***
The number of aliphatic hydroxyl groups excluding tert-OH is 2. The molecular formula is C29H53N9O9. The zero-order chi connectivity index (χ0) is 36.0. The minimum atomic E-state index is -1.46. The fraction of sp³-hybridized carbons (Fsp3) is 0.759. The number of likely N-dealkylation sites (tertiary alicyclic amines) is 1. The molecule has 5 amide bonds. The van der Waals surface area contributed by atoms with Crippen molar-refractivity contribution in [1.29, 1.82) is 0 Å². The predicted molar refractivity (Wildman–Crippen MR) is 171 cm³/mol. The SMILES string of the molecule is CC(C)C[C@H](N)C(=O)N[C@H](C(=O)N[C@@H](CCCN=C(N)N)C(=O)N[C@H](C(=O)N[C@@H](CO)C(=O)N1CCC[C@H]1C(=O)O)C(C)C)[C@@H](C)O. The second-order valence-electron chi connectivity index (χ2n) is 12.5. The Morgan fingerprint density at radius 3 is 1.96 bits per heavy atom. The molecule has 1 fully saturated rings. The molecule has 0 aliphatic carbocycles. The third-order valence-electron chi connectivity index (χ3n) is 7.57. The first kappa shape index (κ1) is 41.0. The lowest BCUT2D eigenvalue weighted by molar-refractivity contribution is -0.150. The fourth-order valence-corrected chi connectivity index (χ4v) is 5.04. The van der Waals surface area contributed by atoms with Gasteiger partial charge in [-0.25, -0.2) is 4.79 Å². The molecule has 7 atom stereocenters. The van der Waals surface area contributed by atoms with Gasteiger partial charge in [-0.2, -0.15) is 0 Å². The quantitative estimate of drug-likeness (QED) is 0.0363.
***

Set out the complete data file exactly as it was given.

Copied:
The number of aliphatic hydroxyl groups excluding tert-OH is 2. The molecular formula is C29H53N9O9. The zero-order chi connectivity index (χ0) is 36.0. The minimum atomic E-state index is -1.46. The fraction of sp³-hybridized carbons (Fsp3) is 0.759. The number of likely N-dealkylation sites (tertiary alicyclic amines) is 1. The molecule has 5 amide bonds. The van der Waals surface area contributed by atoms with Crippen molar-refractivity contribution in [1.29, 1.82) is 0 Å². The predicted molar refractivity (Wildman–Crippen MR) is 171 cm³/mol. The SMILES string of the molecule is CC(C)C[C@H](N)C(=O)N[C@H](C(=O)N[C@@H](CCCN=C(N)N)C(=O)N[C@H](C(=O)N[C@@H](CO)C(=O)N1CCC[C@H]1C(=O)O)C(C)C)[C@@H](C)O. The second-order valence-electron chi connectivity index (χ2n) is 12.5. The Morgan fingerprint density at radius 3 is 1.96 bits per heavy atom. The molecule has 1 fully saturated rings. The molecule has 0 aliphatic carbocycles. The third-order valence-electron chi connectivity index (χ3n) is 7.57. The first kappa shape index (κ1) is 41.0. The lowest BCUT2D eigenvalue weighted by molar-refractivity contribution is -0.150. The fourth-order valence-corrected chi connectivity index (χ4v) is 5.04. The van der Waals surface area contributed by atoms with Gasteiger partial charge in [-0.25, -0.2) is 4.79 Å². The molecule has 7 atom stereocenters. The van der Waals surface area contributed by atoms with Gasteiger partial charge in [-0.2, -0.15) is 0 Å². The quantitative estimate of drug-likeness (QED) is 0.0363.